Feature

Soccer Vs. McWorld

What could be more global than soccer? The world's leading professional players and owners pay no mind to national borders, with major teams banking revenues in every currency available on the foreign exchange and billions of fans cheering for their champions in too many languages to count. But in many ways, the beautiful game reveals much more about globalization's limits than its possibilities.

Two omens of apocalypse, or perhaps global salvation: During the 2002 World Cup, the English midfielder David Beckham, famed bender of the ball, styled his hair in a mohawk. Almost instantly, Japanese adolescents appeared with tread marks on their shorn heads; professional women, according to the Japanese newsmagazine Shukan Jitsuwa, even trimmed their pubic hair in homage. A bit further west, in Bangkok, Thailand, the monks of the Pariwas Buddhist temple placed a Beckham statuette in a spot reserved for figures of minor deities.

It should surprise no one that this London cockney has replaced basketball icon Michael Jordan as the world's most transcendent celebrity athlete. After all, more than basketball or even the World Bank and the International Monetary Fund, soccer is the most globalized institution on the planet.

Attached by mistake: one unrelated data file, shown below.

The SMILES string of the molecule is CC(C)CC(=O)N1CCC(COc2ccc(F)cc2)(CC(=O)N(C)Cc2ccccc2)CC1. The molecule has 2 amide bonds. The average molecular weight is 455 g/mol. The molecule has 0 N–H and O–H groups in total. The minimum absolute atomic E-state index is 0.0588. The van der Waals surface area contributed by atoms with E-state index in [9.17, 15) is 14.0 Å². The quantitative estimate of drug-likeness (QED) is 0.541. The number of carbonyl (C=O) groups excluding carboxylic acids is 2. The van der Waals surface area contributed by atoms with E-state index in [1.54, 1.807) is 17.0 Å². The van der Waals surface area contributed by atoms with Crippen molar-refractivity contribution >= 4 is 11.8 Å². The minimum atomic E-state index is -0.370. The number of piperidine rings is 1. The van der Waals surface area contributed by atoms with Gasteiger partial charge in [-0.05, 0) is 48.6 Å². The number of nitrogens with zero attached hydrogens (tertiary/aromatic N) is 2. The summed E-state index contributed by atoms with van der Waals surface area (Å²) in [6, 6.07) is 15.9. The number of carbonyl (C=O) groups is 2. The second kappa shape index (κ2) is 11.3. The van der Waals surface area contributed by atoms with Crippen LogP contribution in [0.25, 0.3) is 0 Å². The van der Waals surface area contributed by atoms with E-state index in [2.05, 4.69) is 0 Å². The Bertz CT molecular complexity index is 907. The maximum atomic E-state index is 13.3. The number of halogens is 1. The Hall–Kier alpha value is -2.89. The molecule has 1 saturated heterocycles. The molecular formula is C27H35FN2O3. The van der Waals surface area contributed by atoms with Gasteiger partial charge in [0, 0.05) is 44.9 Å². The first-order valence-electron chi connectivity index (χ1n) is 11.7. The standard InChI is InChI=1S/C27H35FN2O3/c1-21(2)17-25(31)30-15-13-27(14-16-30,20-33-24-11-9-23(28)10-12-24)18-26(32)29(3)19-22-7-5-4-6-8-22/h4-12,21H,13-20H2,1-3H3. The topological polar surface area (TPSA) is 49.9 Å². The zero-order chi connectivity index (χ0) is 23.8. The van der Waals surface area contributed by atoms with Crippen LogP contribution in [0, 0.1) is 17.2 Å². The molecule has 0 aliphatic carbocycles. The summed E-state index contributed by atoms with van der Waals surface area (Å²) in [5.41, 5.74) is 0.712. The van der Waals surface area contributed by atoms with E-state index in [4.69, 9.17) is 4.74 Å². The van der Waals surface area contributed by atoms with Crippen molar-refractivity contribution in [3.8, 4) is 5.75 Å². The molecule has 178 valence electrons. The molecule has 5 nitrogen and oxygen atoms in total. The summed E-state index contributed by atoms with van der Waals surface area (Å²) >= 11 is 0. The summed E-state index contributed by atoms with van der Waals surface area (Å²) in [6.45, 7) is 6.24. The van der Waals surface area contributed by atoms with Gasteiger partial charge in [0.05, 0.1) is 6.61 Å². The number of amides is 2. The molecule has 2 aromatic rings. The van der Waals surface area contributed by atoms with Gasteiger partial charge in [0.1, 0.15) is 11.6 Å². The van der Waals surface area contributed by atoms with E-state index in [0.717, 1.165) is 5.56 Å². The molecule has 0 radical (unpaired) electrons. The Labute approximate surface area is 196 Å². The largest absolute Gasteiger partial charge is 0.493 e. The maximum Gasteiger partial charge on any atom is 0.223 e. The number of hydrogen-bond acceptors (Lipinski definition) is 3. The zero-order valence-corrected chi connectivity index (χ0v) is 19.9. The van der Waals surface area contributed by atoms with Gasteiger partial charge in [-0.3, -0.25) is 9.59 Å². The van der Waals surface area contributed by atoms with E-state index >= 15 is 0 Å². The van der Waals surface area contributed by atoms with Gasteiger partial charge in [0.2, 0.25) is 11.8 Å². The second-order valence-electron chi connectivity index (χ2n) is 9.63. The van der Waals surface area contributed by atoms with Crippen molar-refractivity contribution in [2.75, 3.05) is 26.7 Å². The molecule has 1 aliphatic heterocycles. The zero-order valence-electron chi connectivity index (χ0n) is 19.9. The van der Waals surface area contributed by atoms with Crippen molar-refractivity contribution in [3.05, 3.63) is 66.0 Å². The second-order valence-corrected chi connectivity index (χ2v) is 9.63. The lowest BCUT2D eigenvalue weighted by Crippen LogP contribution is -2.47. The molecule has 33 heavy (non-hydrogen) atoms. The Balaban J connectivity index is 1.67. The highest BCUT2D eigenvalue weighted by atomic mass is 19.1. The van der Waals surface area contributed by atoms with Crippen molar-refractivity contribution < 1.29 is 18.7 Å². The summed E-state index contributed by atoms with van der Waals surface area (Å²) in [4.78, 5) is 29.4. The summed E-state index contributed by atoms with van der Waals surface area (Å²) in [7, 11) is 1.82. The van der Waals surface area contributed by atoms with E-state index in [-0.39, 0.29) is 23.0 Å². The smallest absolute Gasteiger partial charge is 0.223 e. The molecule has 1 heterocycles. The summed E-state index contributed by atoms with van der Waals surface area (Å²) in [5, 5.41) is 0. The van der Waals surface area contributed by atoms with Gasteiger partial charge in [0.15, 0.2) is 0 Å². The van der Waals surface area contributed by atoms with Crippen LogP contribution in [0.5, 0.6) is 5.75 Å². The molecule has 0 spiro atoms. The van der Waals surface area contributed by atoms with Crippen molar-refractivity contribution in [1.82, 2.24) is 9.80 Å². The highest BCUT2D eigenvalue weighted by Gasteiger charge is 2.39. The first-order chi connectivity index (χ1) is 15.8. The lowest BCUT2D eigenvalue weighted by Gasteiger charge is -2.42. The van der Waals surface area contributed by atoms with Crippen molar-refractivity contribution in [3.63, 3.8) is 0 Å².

Soccer began to outgrow its national borders early in the post-World-War-II era. While statesman Robert Schuman was daydreaming about a common European market and government, European soccer clubs actually moved toward union. The most successful clubs started competing against one another in regular transnational tournaments, such as the events now known as Champions League and the Union of European Football Associations Cup. These tournaments were a fan's dream: the chance to see Juventus of Turin play Bayern Munich one week and FC Barcelona the next. But more important, they were an owner's dream: blockbuster fixtures that brought unprecedented gate receipts and an enormous infusion of television revenue. This transnational idea was such a good one that Latin America, Africa, and Asia quickly created their own knockoffs.